At first, the Village seems so vast - a 55-acre private valley leading down to a kilometre or so of finely groomed beach - that it's hard to know where to begin. There are, for instance, 10 swimming pools - boasting fresh water, salt water, slides, flumes, diving boards, water jets, underwater viewing chambers, poolside bars - and more than a dozen places to have lunch. Then there's the children's club, the thermal spa, the shopping mall, the go-cart track, the bowling alley, the discotheque, the football pitches, the tennis courts, the ice rink... Decisions, decisions - and that's before you even get to the beach.
From top to bottom, it somehow all looks gorgeous, a vibrant garden of palm and peppercorn, pomegranate and colourful bougainvillea, and it's car-free, so the kids can skip around the gleaming terracotta pathways in complete safety. But the Village is so big and so unlike anywhere else that for the first day we experienced a kind of culture shock (not the kind, admittedly, we felt arriving in India).
After a while, however, you begin to get a fix on things, and learn to go with the flow. There's the beach front, of course, with its restaurants and pristine loungers; then there's the central piazza, shaped like a Roman amphitheatre, with its hilariously bad live music and smart (ie unbelievably expensive) shops open till midnight. Then, dotted around the grounds, there are seven separate hotels and apartment complexes, plus various crazy-money suites in case you're David and Victoria Beckham (or indeed any other football family you care to mention, from the Rivaldos to the Vinnie Joneses).
We'd booked in to stay at Le Dune. Smack by the beach, bang by the children's club, and home to the Village's best restaurant, it seemed the ideal spot - though we met another couple, the editor of a glossy magazine and her husband, who told us that the Hotel Costello is where the really smart people stay. Either way, we found the staff fantastically welcoming, and our family suite (children's beds in the sitting room; wicker chairs on the terrace) satisfyingly large, extremely comfortable and spotlessly clean.
It's when something goes wrong, however, that a place like this comes into its own - as we discovered when the cleaner inadvertently swiped the children's swimming costumes along with the dirty towels, prompting a wonderfully Italian red alert. First, an island-wide search for the lost cozzies, along with impassioned hourly updates as to the investigation's progress; then, when they didn't show up, an invitation to replace the H&M originals with something a little more bella figura, maybe by Ralph Lauren, from the kiddie boutique. "Is all right?" asked Alessandro, the manager, with grave concern. "You bet!" we almost replied, while wondering what else we could persuade the cleaner to lose.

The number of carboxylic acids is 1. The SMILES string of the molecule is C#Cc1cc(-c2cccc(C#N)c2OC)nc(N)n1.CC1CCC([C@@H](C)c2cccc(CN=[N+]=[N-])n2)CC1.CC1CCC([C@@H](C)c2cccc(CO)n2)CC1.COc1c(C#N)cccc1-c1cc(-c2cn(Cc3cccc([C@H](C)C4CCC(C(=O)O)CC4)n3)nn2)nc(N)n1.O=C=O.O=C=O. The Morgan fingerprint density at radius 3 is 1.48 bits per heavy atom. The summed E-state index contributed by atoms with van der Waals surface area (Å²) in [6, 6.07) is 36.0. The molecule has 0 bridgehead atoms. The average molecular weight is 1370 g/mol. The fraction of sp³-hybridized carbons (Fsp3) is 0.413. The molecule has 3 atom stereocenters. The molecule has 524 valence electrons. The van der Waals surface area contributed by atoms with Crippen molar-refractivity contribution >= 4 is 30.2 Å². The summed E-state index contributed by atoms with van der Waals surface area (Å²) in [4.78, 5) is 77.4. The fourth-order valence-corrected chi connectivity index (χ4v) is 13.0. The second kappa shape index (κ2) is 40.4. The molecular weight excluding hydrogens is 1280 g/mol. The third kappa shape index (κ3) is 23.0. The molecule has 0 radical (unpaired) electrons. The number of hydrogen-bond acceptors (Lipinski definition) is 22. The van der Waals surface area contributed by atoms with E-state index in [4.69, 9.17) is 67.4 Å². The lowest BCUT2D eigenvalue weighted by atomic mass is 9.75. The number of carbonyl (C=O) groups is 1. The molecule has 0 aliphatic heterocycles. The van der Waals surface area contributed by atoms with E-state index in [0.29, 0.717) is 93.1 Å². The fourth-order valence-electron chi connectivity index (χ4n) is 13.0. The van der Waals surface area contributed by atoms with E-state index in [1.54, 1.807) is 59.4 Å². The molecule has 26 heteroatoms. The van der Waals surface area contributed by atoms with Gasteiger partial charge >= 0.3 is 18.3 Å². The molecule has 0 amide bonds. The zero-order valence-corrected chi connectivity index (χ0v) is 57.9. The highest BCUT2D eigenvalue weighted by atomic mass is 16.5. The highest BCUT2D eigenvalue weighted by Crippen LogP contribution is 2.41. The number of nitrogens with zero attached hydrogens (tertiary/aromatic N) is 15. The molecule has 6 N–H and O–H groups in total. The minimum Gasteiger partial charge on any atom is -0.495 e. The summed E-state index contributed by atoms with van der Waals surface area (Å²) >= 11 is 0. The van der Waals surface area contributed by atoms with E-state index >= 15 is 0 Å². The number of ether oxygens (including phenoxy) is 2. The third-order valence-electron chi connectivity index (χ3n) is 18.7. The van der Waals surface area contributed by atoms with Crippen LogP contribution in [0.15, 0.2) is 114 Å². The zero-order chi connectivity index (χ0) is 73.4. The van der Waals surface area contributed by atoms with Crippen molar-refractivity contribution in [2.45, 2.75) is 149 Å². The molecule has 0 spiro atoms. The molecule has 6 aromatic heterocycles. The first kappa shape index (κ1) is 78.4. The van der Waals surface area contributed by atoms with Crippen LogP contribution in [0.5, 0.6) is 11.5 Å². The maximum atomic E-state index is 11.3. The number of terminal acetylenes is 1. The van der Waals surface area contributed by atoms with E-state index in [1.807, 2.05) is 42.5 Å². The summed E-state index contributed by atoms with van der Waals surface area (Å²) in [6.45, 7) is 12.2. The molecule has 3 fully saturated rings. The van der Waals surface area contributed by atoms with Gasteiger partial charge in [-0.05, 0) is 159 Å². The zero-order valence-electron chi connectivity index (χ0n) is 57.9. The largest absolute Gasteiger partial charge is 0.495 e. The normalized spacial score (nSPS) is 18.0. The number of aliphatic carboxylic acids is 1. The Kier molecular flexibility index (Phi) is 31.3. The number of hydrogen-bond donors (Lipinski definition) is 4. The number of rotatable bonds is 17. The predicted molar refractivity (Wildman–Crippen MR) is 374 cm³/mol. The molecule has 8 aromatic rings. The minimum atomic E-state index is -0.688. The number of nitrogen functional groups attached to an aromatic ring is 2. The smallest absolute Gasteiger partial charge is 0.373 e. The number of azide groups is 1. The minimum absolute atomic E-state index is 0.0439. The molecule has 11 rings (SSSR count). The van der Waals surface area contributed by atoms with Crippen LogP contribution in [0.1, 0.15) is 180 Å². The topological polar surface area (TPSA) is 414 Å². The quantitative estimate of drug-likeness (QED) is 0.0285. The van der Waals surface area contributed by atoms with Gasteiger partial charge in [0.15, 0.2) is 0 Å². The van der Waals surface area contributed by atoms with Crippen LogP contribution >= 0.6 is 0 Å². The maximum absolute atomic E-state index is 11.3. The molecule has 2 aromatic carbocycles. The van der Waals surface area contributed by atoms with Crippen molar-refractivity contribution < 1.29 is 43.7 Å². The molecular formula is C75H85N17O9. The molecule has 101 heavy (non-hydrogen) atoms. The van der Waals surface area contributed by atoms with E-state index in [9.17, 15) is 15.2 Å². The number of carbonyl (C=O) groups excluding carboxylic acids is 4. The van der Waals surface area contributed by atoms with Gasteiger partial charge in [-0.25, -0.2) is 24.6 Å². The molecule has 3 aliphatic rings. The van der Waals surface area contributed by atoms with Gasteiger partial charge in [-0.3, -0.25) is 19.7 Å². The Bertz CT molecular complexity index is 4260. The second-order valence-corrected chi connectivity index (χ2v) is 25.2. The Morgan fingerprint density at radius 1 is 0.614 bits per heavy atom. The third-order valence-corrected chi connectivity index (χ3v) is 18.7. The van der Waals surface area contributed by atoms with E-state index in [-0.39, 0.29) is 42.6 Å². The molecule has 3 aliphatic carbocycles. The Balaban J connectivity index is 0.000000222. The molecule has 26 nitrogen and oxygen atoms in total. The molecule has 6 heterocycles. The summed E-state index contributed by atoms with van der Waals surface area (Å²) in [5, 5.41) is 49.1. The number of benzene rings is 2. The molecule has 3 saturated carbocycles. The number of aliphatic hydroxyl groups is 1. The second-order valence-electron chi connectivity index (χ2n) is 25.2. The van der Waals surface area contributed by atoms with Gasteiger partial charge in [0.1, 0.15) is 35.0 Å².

For all the luxury glitz, however - and there can't be many holiday complexes that feature their own Gucci and Bulgari concessions - our abiding memories of the Forte Village are simple. The joy of watching the children wander barefoot around this extraordinary, surreal garden of Eden, stopping here for a paddle in a favourite pool, there to chat to a friend at the children's club, and there again to sniff a tropical flower on the way to supper. For Gabriel, it really couldn't have been bettered - unless, that is, that Maya could have been persuaded to pay a little more attention.
Citalia offers 7 nights at Il Villaggio at the Forte Village Resort from £849 per person (based on 2 adults sharing) or from £2,547 for a family of four (based on 2 children of 2 to 11 years). Both prices include dinner, B&B plus return flights and transfers, and are valid for travel in May 2005. Reservations 0870 901 4014 or www.citalia.comReuse content